The Video over Fiber Revolution: Why Now?

The future of video over fiber is undeniable: integrators looking for future-proofing their high-res installs don’t need to look elsewhere.

Kjersti Martino Leave a Comment
The Video over Fiber Revolution: Why Now?

Copper wiring has been around since the 1880s. It has survived many generations of video technology. So what’s changed? Well, 4K video with HDR (high dynamic range) became important, and it needs a full 18 Gbps link.

Copper HDMI cables, even good ones as thick as your finger, only work to about 20 feet.

IP-based video (HDBaseT, SDVoE, etc.), which was a popular extender technology for 1080p, is stuck at 10.2 Gbps for the foreseeable future.

Related: HDBaseT-IP vs. SDVoE: A Smackdown of AV over IP Standards

Systems integrators need a better solution today for 4K HDR video at 18 Gbps and soon for HDMI 2.1 data rates at 24 Gbps, 32 Gbpsand 48 Gbps.

At these speeds, all copper has to offer are caveats and compromises. Fiber has plenty of bandwidth, plus it eliminates issues with electromagnetic interference and ground loops.

Best of all, video over fiber isn’t fighting the future, it’s embracing it. Bring on the higher resolutions, faster frame rates, more colors, fancy contrast, and whatever other cool features are to come — fiber can handle it.

Solutions Evolve to Extender Boxes, AOCs, Adapters

Video over fiber was introduced decades ago and has progressed to now offer a range of solutions, including optical extender boxes, active optical cables (AOCs) and even optical adapters.

Optical extender boxes either have the optics embedded in the system or use plug-in SFP+ modules and often have control signals like IR, serial (RS-232) and/or Ethernet built-in as well.

Some can even deliver the full 18 Gbps without compression if they use two SFP+ modules or special embedded optics, though this may require more than one fiber cable.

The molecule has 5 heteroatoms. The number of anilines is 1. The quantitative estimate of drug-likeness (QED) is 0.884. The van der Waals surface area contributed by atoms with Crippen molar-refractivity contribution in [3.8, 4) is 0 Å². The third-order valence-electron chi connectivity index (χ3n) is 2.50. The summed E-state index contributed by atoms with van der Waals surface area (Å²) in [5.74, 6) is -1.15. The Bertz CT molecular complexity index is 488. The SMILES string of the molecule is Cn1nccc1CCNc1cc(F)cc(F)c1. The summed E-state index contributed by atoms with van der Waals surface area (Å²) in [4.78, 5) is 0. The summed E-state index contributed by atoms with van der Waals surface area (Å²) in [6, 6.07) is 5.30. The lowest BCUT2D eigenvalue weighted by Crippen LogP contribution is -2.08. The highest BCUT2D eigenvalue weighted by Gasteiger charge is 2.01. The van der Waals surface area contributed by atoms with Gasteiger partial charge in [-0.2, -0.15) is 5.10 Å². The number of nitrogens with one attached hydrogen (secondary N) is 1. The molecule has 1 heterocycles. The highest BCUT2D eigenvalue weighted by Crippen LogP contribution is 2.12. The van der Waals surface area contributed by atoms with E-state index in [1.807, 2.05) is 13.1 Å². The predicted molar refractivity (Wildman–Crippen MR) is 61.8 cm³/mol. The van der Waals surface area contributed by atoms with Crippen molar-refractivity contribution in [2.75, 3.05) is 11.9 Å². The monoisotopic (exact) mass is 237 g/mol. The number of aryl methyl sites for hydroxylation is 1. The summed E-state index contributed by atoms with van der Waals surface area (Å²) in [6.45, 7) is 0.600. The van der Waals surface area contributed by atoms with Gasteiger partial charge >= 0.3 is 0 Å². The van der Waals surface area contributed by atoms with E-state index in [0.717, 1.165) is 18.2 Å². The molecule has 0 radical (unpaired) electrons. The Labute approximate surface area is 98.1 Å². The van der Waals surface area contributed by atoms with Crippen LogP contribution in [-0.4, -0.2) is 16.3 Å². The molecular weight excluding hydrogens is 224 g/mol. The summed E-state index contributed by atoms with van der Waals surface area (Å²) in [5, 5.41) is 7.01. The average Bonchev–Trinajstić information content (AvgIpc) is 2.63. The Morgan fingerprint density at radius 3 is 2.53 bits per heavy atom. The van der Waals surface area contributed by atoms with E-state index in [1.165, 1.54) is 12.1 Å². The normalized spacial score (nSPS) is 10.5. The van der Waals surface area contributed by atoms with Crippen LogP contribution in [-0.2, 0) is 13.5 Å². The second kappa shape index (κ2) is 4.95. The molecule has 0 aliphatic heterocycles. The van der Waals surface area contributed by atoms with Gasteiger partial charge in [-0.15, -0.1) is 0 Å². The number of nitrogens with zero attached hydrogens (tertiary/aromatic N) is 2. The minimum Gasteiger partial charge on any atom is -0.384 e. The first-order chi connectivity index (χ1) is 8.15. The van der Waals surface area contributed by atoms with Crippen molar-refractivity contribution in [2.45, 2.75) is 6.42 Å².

AOCs have also become very popular. These are typically “hybrid” cables with a combination of both optical fibers and copper wires inside a jacket.

This hybrid construction allows power and low-speed control signals to use copper wires, just like a standard cable, while the high-speed signals are transmitted optically on multiple separate fibers.

However, distance can still be a problem because of signal integrity on the copper side, especially for the DDC.

The hybrid cable construction of an AOC also means it must be terminated in the factory because it requires critical optical alignment of at least four fibers simultaneously.

Several cables have developed “removable head” technology which makes them easier to pull through walls, but this can also be a common source of failures in the field.

Combining Fiber Performance with Category Cable Deployment Model

The ability to cut A/V cables to length and terminate in the field is one of the primary advantages of newer IP-based video solutions.

It’s just so much easier and cleaner to pull cabling and terminate onsite as opposed to measuring and pulling fixed length cables with ends.

Video over fiber can also offer this important benefit. How? A technology called wavelength division multiplexing (WDM) that combines multiple channels onto a single fiber.

WDM takes advantage of the fact that different wavelengths of light can be transmitted along a fiber without interfering with each other, even bi-directionally.

Quiz Yourself on Fiber:

The channels are stacked right on top of each other inside a single fiber with no performance degradation whatsoever.

Wavelength division multiplexing isn’t a new technology, but it is new to the A/V market where it allows the use of a single industry standard fiber that can be deployed in exactly the same way that copper category cabling is deployed today.

Wavelength division multiplexing optical adapters or extenders are small external boxes that make it all work.

They convert electrical HDMI, Display Port, or other protocols to optical signals (light) at the source, move the video over great distances, and then convert the light back to electrical signals at the display.

Best of all, the fiber infrastructure is standard and “future ready” in that it stays in the wall for upgrades spanning several generations into the future.

Right Time to Transition to Video over Fiber

A/V professionals live with the dual challenge of preparing themselves for the future while at the same time trying to make “stuff” work today.

Video over fiber is becoming the solution of choice for 4K HDR video, particularly where “visual performance” and “future readiness” are important to the customer.

If you find yourself spending too much time explaining why copper cabling limitations are forcing negative trade-offs, then it may be time to seriously consider taking the plunge into video over fiber.